Survival and continuity in literature by and about Old Order Hutterite, Mennonite, and Amish groups

Hamel, Elsie W. 
 Lehigh University ProQuest Dissertations Publishing,  2007. 3270662.

Abstract (summary)

For this creative nonfiction, I have researched the literature by and about three Old Order utopian religious sects (Hutterites, Mennonites, Amish) to determine why they have survived for four centuries while many other religious and secular utopian groups have failed in the 18th, 19 th and 20th centuries such as the Ephrata Cloister, Shakers, Amana Society, Mormons, Oneida Community, New Harmony, Fouriest Society and Rajneeshpuram. In my comparative study, factors such as the composition of the groups, conduct, work ethic, lifestyles and religious practices determined the differences facilitating the survival of the Old Orders. Survival of the three Old Orders depends upon rigid adherence to the biblical blueprint for living provided by the New Testament including strict discipline, obedience to their Order's rules and regulations, surrender of self-will, humility, nonresistance and separation from the outside world. Although some of the alternate utopian communities in my study survived for a length of time, particularly the religious groups, they ultimately failed for reasons such as lack of commitment, absence of a central belief buttressed by a uniform governance, self-centered charismatic leaders, inability to provide economic support, poor work ethic, disparity of common goals and a decline in community membership. Coupled with economic conditions in America, utopian theory provides a background to elucidate the reasons people were attracted to these communities.

I have also drawn parallels between the Old Order lifestyle and my own farm upbringing as a historical memoir for future generations of my family and thus it is a personal essay as well as a scholarly cultural history. I am modeling this methodology on two works: The Souls of Black Folk by W.E.B. Du Bois and The Rites of Assent: Transformations in the Symbolic Construction of America by Sacvan Bercovitch. Du Bois was a rigorous academic sociologist who put aside many of the conventions of academic writing to produce a book about the African American experience. While it is not scholarly in the traditional sense, it made strong arguments that resonate in personal and cultural ways. (Du Bois) Bercovitch writes about his graduate research, progressing through a series of investigations where his Canadian and Jewish heritage influence his developing sense of American culture and a certain process of acculturation, particularly the Puritan vision of the New World. He wrestles with his immigrant naiveté and the peculiar insularity of his upbringing—a "scholar's journey into the American Self." (Bercovitch 1)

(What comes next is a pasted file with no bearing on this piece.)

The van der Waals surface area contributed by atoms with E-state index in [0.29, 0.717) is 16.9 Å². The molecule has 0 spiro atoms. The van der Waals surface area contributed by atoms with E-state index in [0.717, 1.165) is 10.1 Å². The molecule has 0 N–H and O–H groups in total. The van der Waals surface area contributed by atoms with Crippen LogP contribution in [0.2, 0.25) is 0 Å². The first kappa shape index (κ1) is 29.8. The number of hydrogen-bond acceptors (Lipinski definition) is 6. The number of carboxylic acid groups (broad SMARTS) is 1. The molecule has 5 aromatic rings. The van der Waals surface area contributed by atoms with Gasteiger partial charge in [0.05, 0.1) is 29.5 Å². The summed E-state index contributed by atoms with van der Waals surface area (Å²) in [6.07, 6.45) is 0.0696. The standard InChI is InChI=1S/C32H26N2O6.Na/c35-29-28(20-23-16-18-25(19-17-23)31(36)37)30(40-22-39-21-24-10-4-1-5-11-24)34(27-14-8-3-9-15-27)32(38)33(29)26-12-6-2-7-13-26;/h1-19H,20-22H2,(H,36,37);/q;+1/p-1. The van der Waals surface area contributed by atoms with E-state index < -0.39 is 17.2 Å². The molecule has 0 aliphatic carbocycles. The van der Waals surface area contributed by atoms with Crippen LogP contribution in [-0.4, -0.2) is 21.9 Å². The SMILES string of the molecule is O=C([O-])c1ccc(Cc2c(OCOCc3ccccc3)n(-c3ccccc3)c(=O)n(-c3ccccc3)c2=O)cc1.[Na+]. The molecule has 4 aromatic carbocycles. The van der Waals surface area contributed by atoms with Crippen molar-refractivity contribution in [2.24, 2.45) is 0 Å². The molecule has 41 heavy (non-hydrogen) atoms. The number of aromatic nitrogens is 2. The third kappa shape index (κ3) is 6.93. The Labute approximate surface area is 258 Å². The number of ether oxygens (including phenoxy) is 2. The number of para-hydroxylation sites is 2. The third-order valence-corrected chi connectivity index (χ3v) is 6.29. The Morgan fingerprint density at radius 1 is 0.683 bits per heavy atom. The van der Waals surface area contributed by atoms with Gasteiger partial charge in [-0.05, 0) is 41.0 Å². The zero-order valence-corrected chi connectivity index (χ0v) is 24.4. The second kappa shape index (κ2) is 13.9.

Indexing (details)

American literature
0318: Religion
0591: American literature
Identifier / keyword
Philosophy, religion and theology; Language, literature and linguistics; Amish; Bercovitch, Sacvan; Continuity; Du Bois, W. E. B.; Hutterite; Mennonite; Old Order; Religious sects; Survival; Utopian
Survival and continuity in literature by and about Old Order Hutterite, Mennonite, and Amish groups
Hamel, Elsie W.
Number of pages
Degree date
School code
DAI-A 68/07, Dissertation Abstracts International
Place of publication
Ann Arbor
Country of publication
United States
Lehigh University
University location
United States -- Pennsylvania
Source type
Dissertation or Thesis
Document type
Dissertation/thesis number
ProQuest document ID
Database copyright ProQuest LLC; ProQuest does not claim copyright in the individual underlying works.
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